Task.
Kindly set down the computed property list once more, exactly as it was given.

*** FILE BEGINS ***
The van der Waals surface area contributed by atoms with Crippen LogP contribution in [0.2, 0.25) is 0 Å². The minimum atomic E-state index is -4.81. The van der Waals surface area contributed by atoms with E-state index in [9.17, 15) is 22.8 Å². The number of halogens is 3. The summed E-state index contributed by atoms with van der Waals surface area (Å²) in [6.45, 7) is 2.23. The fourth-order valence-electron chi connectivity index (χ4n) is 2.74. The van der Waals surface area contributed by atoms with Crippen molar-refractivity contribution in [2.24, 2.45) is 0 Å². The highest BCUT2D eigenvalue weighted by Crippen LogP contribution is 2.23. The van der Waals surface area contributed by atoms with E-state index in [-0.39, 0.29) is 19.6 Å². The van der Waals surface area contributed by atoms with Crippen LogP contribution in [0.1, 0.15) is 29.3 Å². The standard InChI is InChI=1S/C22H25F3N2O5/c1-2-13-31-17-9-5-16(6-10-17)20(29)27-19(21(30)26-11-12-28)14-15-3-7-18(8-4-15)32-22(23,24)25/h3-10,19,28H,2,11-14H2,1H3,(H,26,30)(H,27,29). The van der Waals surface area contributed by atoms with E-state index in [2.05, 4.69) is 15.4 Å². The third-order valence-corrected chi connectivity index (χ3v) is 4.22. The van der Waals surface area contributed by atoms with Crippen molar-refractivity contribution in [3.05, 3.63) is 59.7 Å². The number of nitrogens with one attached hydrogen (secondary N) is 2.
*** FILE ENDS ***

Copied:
The van der Waals surface area contributed by atoms with Crippen LogP contribution in [0.2, 0.25) is 0 Å². The minimum atomic E-state index is -4.81. The van der Waals surface area contributed by atoms with E-state index in [9.17, 15) is 22.8 Å². The number of halogens is 3. The summed E-state index contributed by atoms with van der Waals surface area (Å²) in [6.45, 7) is 2.23. The fourth-order valence-electron chi connectivity index (χ4n) is 2.74. The van der Waals surface area contributed by atoms with Crippen molar-refractivity contribution in [2.24, 2.45) is 0 Å². The highest BCUT2D eigenvalue weighted by Crippen LogP contribution is 2.23. The van der Waals surface area contributed by atoms with E-state index in [-0.39, 0.29) is 19.6 Å². The van der Waals surface area contributed by atoms with Crippen LogP contribution in [0.1, 0.15) is 29.3 Å². The standard InChI is InChI=1S/C22H25F3N2O5/c1-2-13-31-17-9-5-16(6-10-17)20(29)27-19(21(30)26-11-12-28)14-15-3-7-18(8-4-15)32-22(23,24)25/h3-10,19,28H,2,11-14H2,1H3,(H,26,30)(H,27,29). The van der Waals surface area contributed by atoms with E-state index in [2.05, 4.69) is 15.4 Å². The third-order valence-corrected chi connectivity index (χ3v) is 4.22. The van der Waals surface area contributed by atoms with Crippen molar-refractivity contribution in [3.05, 3.63) is 59.7 Å². The number of nitrogens with one attached hydrogen (secondary N) is 2.